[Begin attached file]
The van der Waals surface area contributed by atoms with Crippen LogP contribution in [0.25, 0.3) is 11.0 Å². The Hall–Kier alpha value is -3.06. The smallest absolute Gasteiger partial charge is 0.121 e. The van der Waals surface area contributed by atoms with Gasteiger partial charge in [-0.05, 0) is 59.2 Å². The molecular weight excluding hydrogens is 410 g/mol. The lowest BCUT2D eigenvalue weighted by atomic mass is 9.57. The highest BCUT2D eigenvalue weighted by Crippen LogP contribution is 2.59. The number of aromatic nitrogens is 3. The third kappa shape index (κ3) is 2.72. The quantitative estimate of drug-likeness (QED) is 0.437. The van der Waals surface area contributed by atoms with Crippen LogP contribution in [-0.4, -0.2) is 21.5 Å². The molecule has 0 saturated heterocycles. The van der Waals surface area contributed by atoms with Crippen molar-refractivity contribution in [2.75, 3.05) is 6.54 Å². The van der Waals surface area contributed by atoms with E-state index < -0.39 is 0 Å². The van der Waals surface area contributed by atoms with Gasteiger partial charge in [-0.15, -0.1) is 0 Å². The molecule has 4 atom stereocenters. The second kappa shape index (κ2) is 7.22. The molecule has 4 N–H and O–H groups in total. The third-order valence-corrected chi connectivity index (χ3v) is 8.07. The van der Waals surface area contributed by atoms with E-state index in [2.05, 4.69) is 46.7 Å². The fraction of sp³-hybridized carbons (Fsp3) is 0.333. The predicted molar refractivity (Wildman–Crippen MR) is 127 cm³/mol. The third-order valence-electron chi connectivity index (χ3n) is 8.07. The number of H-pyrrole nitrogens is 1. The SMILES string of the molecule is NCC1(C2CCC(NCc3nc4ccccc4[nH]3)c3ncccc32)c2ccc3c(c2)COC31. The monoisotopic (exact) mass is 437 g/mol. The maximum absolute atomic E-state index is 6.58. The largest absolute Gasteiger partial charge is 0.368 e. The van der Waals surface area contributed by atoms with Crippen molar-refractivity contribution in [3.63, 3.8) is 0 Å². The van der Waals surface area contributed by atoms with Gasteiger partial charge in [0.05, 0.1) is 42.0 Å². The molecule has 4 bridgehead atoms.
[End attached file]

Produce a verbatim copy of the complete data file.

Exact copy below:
The van der Waals surface area contributed by atoms with Crippen LogP contribution in [0.25, 0.3) is 11.0 Å². The Hall–Kier alpha value is -3.06. The smallest absolute Gasteiger partial charge is 0.121 e. The van der Waals surface area contributed by atoms with Gasteiger partial charge in [-0.05, 0) is 59.2 Å². The molecular weight excluding hydrogens is 410 g/mol. The lowest BCUT2D eigenvalue weighted by atomic mass is 9.57. The highest BCUT2D eigenvalue weighted by Crippen LogP contribution is 2.59. The number of aromatic nitrogens is 3. The third kappa shape index (κ3) is 2.72. The quantitative estimate of drug-likeness (QED) is 0.437. The van der Waals surface area contributed by atoms with Crippen LogP contribution in [-0.4, -0.2) is 21.5 Å². The molecule has 0 saturated heterocycles. The van der Waals surface area contributed by atoms with Crippen molar-refractivity contribution in [2.75, 3.05) is 6.54 Å². The van der Waals surface area contributed by atoms with E-state index < -0.39 is 0 Å². The van der Waals surface area contributed by atoms with Gasteiger partial charge in [-0.15, -0.1) is 0 Å². The molecule has 4 atom stereocenters. The second kappa shape index (κ2) is 7.22. The molecule has 4 N–H and O–H groups in total. The third-order valence-corrected chi connectivity index (χ3v) is 8.07. The van der Waals surface area contributed by atoms with E-state index in [2.05, 4.69) is 46.7 Å². The fraction of sp³-hybridized carbons (Fsp3) is 0.333. The predicted molar refractivity (Wildman–Crippen MR) is 127 cm³/mol. The third-order valence-electron chi connectivity index (χ3n) is 8.07. The number of H-pyrrole nitrogens is 1. The SMILES string of the molecule is NCC1(C2CCC(NCc3nc4ccccc4[nH]3)c3ncccc32)c2ccc3c(c2)COC31. The monoisotopic (exact) mass is 437 g/mol. The maximum absolute atomic E-state index is 6.58. The largest absolute Gasteiger partial charge is 0.368 e. The van der Waals surface area contributed by atoms with Crippen molar-refractivity contribution in [3.63, 3.8) is 0 Å². The van der Waals surface area contributed by atoms with Gasteiger partial charge in [0.05, 0.1) is 42.0 Å². The molecule has 4 bridgehead atoms.